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TUI Blames Boeing 737 Max Crisis for Summer Earnings Slump

The global idling of the Max following two fatal crashes meant TUI had to lease in less-efficient jets from third parties.

TUI AG blamed the grounding of its Boeing Co. 737 Max fleet for wiping out a profit rebound as the world’s largest holiday company cut costs and expanded in cruise ships.

The global idling of the Max following two fatal crashes meant TUI had to lease in less-efficient jets from third parties, according to a statement Tuesday, cutting earnings by 144 million euros ($161 million) in the quarter through June and causing profit to slump 46% when it would otherwise have gained.

“It’s a critical situation, with the jet on the ground now for almost five months. It’s a lot of stress,” Chief Executive Officer Friedrich Joussen said on a conference call, adding that leased planes are “very, very expensive” and the fuel bill considerably higher. He said TUI remains in compensation talks with Boeing, without commenting further.

TUI, which has 15 Max aircraft, reiterated that the grounding will cost it about 300 million euros in the year ending Sept. 30, saying it will step up efficiency measures at its tour operator arm to help cope. Joussen stood by the earnings outlook and pointed to improved booking trends, strong demand for breaks in Turkey and a thriving cruise-ship business as evidence that the company is in good health.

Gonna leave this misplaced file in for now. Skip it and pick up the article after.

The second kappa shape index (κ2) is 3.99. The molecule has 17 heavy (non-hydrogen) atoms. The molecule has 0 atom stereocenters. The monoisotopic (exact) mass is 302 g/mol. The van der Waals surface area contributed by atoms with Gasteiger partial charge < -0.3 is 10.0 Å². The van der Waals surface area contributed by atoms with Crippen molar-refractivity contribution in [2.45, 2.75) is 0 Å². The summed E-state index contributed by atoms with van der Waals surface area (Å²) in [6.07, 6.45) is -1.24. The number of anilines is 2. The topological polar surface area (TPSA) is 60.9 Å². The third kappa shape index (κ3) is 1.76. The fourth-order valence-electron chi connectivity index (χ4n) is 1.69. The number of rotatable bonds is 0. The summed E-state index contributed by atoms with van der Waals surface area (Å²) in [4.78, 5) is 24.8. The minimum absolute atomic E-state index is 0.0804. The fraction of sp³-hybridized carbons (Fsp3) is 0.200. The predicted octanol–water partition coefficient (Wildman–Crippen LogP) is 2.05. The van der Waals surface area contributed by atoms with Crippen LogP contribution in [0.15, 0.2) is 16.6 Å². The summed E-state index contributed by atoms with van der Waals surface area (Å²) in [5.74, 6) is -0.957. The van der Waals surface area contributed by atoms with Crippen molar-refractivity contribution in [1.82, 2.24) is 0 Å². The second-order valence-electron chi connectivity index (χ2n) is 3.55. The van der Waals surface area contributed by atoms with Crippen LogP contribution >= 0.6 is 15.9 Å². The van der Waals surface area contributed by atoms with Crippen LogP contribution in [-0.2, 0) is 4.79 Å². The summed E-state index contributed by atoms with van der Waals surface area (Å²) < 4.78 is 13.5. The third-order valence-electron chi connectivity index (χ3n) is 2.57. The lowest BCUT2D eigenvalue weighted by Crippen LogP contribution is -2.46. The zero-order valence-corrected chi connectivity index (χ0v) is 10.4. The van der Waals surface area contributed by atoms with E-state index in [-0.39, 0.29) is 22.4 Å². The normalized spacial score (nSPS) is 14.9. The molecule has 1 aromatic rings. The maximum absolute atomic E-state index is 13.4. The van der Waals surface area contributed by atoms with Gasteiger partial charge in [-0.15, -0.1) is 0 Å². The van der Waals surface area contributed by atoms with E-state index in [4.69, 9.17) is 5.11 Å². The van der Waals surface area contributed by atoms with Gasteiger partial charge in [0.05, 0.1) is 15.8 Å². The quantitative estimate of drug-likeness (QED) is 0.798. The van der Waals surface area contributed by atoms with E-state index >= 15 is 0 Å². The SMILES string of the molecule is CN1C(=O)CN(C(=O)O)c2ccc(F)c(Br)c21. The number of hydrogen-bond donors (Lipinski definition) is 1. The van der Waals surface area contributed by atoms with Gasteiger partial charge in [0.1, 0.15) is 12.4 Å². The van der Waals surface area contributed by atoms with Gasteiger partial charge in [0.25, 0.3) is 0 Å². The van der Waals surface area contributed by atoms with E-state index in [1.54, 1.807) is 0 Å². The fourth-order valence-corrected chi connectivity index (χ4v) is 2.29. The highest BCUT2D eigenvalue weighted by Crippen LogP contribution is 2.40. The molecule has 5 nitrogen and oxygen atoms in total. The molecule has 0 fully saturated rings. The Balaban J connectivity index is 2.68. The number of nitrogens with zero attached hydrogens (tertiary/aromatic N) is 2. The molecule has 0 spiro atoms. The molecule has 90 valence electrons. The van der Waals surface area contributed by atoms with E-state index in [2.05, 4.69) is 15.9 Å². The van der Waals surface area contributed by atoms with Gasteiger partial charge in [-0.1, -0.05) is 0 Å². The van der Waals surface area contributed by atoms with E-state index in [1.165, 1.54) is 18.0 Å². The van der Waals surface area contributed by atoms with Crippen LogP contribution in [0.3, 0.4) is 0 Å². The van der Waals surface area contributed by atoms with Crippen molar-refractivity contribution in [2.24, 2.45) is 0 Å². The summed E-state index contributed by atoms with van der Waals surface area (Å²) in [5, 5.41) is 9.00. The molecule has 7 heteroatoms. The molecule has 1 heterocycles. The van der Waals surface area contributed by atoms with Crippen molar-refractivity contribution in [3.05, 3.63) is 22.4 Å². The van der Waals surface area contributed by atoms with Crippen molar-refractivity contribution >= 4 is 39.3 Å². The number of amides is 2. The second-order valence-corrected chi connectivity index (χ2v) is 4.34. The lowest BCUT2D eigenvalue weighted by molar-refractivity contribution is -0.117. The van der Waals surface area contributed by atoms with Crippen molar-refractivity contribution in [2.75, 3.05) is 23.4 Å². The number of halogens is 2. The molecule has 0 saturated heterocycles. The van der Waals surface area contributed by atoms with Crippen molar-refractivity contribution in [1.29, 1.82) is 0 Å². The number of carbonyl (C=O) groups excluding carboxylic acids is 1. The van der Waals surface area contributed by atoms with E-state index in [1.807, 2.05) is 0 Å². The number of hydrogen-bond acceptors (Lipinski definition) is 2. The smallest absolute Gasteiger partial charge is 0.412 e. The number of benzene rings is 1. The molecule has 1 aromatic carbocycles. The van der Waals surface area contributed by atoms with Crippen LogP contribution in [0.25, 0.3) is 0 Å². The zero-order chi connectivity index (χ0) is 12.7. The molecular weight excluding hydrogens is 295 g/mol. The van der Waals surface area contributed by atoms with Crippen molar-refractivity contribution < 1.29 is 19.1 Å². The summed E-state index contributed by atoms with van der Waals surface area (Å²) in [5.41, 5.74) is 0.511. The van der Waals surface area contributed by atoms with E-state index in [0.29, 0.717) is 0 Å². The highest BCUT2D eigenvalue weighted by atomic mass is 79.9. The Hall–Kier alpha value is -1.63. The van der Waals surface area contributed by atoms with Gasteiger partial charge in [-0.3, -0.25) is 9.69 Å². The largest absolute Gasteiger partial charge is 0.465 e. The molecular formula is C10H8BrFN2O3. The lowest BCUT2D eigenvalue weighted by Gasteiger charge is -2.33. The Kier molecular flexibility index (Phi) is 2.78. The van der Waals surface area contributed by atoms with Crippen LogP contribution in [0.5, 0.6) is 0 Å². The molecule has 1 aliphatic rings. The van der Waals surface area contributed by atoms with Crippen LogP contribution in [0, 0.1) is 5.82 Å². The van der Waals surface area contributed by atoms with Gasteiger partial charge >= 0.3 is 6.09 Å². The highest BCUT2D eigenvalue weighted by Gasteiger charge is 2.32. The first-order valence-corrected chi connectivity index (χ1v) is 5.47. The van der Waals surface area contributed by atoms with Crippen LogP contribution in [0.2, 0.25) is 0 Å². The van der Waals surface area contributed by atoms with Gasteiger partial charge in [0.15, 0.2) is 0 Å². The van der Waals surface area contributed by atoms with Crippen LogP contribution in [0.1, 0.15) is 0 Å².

Shares of TUI trading in London were priced 3.1% higher at 835.60 pence as of 9:46 a.m., paring their decline this year to 26%.

TUI said that while customers are still booking later than they used to after the summer 2018 heatwave led many to stay home, sales as of Aug. 4 were down only 1% versus last year, improving from a 3% shortfall in the first half. Average prices are up 1% and Joussen said he expects that trend to continue.

Turkey is bouncing back as a major tourist destination after a slump in the past few years in the wake of terrorist attacks there. TUI is also continuing to build up the profitable cruise arm, which leaves it less dependent on demand for beach holidays.

Uncertainty around Brexit presents an obstacle to a company that relies on the U.K. for much of its revenue, with some Britons holding back on vacations amid concern about a possible no-deal split from the European Union at the end of October. TUI said it also has too much flight capacity in Spanish markets.

While Boeing is striving to get the Max back into service before the end of 2019 as it works on a fix for software blamed for the crashes, carriers including Southwest Airlines Co. have taken the plane out of their schedules until January.

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